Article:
President Trump has given us back the freedom to choose our light bulbs. American Thinker posted an article today stating:
Score another million votes for President Trump in the coming 2020 election.
The president has gotten rid of a despicable little micromanaging regulation left over from the Obama era, restoring the citizens’ right to buy the light bulbs that fit their preferences and needs. According to The Hill:
“Today the Trump Administration chose to protect consumer choice by ensuring that the American people do not pay the price for unnecessary overregulation from the federal government,” Brouillette said in a statement. “Innovation and technology are already driving progress, increasing the efficiency and affordability of light bulbs, without federal government intervention. The American people will continue to have a choice on how they light their homes.”
Blocking the standards flies in the face of congressional intent, critics say, citing a 2007 act signed into law by President George W. Bush that requires all everyday bulbs to use 65 percent less energy than regular incandescent bulbs, which currently constitute about half of the bulb market.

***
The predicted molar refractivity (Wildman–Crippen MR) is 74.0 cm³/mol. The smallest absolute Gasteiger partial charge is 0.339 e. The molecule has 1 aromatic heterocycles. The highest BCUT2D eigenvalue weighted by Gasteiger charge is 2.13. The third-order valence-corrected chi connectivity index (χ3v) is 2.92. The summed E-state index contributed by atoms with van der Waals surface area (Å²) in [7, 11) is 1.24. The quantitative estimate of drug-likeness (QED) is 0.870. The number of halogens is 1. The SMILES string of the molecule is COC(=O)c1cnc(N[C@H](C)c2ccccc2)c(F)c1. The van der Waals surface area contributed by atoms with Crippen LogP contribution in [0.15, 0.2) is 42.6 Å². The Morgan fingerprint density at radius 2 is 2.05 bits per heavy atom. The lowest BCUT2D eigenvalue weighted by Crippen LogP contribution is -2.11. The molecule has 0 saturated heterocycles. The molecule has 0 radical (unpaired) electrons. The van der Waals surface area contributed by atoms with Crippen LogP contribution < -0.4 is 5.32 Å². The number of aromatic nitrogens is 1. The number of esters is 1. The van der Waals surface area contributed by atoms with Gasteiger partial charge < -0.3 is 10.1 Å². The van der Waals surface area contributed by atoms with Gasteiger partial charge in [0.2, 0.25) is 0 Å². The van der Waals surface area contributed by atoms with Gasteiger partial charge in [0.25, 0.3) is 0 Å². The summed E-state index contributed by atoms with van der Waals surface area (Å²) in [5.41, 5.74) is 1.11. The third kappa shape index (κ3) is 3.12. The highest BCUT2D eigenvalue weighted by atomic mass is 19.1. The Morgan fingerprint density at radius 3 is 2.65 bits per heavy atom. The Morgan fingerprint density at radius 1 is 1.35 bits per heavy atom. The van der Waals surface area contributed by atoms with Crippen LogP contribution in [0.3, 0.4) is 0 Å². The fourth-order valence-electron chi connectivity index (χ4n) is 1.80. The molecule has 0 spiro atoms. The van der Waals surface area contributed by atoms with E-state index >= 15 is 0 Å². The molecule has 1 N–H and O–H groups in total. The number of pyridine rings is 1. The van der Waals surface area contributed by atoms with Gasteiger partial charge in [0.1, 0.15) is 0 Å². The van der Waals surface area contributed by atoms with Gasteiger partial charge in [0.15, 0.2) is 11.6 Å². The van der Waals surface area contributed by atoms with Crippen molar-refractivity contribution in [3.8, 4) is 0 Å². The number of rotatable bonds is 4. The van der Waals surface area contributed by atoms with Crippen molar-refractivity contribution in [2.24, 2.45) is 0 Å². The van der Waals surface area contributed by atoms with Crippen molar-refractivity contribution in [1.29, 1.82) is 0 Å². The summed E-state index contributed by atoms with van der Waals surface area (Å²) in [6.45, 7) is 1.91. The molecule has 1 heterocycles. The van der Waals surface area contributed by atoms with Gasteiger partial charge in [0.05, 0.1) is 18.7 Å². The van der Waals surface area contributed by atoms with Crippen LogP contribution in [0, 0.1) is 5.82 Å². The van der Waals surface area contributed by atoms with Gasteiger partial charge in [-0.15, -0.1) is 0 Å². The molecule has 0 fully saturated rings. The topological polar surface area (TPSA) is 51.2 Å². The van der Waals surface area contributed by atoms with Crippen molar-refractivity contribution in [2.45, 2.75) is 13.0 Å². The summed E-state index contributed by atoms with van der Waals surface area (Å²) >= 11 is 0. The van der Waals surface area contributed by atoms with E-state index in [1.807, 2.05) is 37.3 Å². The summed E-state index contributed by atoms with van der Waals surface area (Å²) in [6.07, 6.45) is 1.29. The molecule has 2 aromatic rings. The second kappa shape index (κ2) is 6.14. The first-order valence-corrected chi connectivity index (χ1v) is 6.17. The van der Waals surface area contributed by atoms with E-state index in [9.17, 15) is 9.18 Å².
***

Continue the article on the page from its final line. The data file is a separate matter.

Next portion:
Where in the Constitution does it give the government power to tell us what kind of light bulbs we can buy?
The article continues:
Way back in 2011, when the Bush-era nanny-state measure was first enacted, Virginia Postrel, then at Bloomberg (she might still be) wrote this brilliant piece on how stupid and immoral the whole thing was. She began:
If you want to know why so many Americans feel alienated from their government, you need only go to Target and check out the light bulb aisle. Instead of the cheap commodities of yesteryear, you’ll find what looks like evidence of a flourishing, technology-driven economy.
There are “ultrasoft” bulbs promising “softer soft white longer life” light, domed halogens for “bright crisp light” and row upon row of Energy Smart bulbs — some curled in the by-now-familiar compact fluorescent form, some with translucent shells that reveal only hints of the twisting tubes within.
… the activists offended by the public’s presumed wastefulness took a more direct approach. They joined forces with the big bulb producers, who had an interest in replacing low-margin commodities with high-margin specialty wares, and, with help from Congress and President George W. Bush, banned the bulbs people prefer.
It was an inside job. Neither ordinary consumers nor even organized interior designers had a say. Lawmakers buried the ban in the 300-plus pages of the 2007 energy bill, and very few talked about it in public. It was crony capitalism with a touch of green.
Now we have our freedom to choose light bulbs back. Let’s see how many other freedoms we can reclaim!